Added Mr. Schmidt: “Even if it were a genuine acronym dreamt up by some pop-culture infiltration department of the KGB, what would’ve been the point? People would have to know what the letters stood for [for] it to mean anything. How would they have found out?”
While the Smurfs are a popular target, they’re hardly the only well-liked fictional characters to draw deconstructive fire. The Vatican once claimed Homer Simpson was an unwitting Roman Catholic. (Show producers said otherwise.) On the Internet, Dora the Explorer has been portrayed as an illegal immigrant.
Two years ago, a Canadian professor was ridiculed for writing that Thomas the Tank Engine propagated a sexist, ultraconservative ideology. As opposed to being, well, a smiling choo-choo train.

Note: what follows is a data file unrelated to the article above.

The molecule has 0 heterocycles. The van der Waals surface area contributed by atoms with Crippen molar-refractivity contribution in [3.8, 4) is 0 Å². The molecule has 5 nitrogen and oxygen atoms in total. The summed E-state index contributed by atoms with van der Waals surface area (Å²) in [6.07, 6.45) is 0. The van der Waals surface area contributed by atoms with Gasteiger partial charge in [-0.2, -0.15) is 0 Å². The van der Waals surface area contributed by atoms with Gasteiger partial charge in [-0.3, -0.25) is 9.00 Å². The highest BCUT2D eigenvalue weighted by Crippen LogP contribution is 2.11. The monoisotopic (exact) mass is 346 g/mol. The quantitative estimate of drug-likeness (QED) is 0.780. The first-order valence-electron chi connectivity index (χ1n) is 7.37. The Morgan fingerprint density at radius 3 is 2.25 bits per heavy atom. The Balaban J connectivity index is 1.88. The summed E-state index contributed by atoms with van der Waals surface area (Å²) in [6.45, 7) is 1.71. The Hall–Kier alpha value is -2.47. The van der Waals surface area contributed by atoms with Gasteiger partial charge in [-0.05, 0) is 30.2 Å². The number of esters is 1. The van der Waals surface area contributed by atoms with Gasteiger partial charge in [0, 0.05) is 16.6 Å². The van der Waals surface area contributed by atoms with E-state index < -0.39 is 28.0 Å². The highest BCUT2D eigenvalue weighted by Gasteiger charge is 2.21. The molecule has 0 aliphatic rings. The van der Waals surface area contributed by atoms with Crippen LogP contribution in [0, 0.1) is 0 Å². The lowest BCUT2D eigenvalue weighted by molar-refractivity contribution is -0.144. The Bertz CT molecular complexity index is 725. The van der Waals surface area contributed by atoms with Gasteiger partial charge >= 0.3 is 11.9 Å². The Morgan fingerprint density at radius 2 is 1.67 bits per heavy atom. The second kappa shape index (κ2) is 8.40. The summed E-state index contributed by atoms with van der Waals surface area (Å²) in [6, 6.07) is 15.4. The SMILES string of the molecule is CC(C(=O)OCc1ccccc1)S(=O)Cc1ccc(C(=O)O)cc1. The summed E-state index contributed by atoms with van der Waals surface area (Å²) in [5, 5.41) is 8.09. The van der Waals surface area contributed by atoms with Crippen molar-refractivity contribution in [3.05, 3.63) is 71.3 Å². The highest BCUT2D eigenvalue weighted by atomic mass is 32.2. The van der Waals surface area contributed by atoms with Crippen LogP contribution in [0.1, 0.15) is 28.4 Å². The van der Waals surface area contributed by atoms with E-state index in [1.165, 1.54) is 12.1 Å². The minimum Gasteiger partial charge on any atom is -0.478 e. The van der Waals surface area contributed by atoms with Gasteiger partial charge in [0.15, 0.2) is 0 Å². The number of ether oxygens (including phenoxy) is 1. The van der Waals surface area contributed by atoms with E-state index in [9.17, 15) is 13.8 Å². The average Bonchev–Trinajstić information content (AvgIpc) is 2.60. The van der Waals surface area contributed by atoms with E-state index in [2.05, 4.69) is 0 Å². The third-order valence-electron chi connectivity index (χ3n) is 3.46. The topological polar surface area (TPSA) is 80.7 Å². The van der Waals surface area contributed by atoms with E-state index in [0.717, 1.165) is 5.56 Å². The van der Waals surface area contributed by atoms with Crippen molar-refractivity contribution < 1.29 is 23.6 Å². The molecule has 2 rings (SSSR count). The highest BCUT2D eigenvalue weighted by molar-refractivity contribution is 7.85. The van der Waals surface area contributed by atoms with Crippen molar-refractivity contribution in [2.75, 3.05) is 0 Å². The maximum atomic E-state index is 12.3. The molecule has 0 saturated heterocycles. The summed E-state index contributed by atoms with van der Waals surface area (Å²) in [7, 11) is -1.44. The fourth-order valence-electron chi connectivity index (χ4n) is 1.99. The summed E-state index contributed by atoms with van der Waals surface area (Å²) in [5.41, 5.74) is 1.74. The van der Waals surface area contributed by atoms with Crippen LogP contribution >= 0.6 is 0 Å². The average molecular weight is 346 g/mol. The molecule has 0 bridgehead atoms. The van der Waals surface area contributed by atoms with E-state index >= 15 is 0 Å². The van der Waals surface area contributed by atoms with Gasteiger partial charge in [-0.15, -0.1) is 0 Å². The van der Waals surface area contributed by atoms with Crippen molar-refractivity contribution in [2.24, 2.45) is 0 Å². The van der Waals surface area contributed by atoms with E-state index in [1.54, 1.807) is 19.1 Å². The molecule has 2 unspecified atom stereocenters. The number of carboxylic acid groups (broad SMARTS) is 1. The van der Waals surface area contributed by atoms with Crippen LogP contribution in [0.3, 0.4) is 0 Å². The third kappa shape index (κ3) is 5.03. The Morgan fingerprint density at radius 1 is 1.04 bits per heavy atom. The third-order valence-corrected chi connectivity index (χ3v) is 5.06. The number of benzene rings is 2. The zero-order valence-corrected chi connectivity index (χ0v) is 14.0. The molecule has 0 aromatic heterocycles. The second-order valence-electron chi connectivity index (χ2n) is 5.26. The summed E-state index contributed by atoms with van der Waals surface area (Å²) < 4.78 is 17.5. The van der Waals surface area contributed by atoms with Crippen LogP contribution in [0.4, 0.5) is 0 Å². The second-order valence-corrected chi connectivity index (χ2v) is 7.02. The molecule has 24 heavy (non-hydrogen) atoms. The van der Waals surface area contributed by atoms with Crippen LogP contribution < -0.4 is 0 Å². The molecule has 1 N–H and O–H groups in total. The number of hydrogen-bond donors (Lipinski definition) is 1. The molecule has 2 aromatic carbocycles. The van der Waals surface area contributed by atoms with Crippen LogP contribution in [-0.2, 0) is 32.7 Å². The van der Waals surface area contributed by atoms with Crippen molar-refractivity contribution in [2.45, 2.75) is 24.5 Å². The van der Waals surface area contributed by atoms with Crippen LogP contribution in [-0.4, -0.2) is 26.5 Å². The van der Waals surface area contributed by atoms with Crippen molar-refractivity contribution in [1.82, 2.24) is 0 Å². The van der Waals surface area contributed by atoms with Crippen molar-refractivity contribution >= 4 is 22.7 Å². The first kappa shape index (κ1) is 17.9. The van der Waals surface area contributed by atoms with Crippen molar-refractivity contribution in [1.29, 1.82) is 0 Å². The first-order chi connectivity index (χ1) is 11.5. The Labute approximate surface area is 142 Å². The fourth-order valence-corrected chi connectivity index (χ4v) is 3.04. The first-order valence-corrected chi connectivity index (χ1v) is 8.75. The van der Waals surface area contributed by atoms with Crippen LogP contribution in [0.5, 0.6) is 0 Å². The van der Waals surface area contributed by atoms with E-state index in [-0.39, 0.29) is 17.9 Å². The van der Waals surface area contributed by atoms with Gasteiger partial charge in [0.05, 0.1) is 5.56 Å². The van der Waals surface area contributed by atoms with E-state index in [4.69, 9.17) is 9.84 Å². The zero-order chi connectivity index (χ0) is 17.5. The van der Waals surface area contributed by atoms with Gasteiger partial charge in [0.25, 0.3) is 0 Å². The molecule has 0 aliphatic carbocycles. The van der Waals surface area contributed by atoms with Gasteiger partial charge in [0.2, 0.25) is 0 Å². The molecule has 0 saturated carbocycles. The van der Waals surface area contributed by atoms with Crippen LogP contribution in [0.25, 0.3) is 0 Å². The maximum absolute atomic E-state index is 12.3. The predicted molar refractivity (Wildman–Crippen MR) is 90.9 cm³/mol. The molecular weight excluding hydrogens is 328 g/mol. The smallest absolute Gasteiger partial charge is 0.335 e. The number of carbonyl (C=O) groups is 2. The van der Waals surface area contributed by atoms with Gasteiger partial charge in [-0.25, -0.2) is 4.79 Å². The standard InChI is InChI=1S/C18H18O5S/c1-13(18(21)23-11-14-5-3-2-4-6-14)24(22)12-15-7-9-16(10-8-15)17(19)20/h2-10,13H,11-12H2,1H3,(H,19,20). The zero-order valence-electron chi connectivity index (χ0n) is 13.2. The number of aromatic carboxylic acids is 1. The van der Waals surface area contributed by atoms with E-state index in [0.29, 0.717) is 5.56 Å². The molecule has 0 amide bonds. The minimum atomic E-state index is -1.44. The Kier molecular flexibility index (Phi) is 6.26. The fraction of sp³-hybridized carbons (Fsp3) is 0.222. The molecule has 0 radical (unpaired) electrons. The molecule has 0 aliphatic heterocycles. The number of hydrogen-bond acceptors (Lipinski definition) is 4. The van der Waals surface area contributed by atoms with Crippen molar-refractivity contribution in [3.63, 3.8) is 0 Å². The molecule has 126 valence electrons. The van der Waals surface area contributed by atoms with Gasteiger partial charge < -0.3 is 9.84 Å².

“With any cartoon, you can make allegories, because they’re based in some way on real life,” Mr. Silver said. “But it can go too far.”
It’s tempting to conclude that the Smurfs are somehow more than they seem — that, for example, the ditzy, discord-sowing Smurfette, created by Gargamel from a formula including “a peck of bird brain” and “the vanity of a peacock” reeks of misogyny.
“It’s not strange for adults to use children’s media to advance all sorts of grown-up ideas,” he said. “But while the conspiracy theory idea of the Soviets trying to win over young Western hearts and minds is juicy, even plausible, it’s all just a coincidence. I don’t think Culliford was conscious of any of it.”
Maybe so. Or maybe the cartoonist was simply making too much money to notice. According to Time magazine, 6.5 billion jellied Smurf sweets have been sold in the past two decades, while roughly 3,000 products and services, including Coca-Cola and McDonald’s, have used the Smurf brand image.
Perhaps the Smurfs aren’t communists. Perhaps they’re sneaky capitalists.
Hmmm. On second thought, how does “Savvy Marketers’ Unbelievably Rich Future” sound?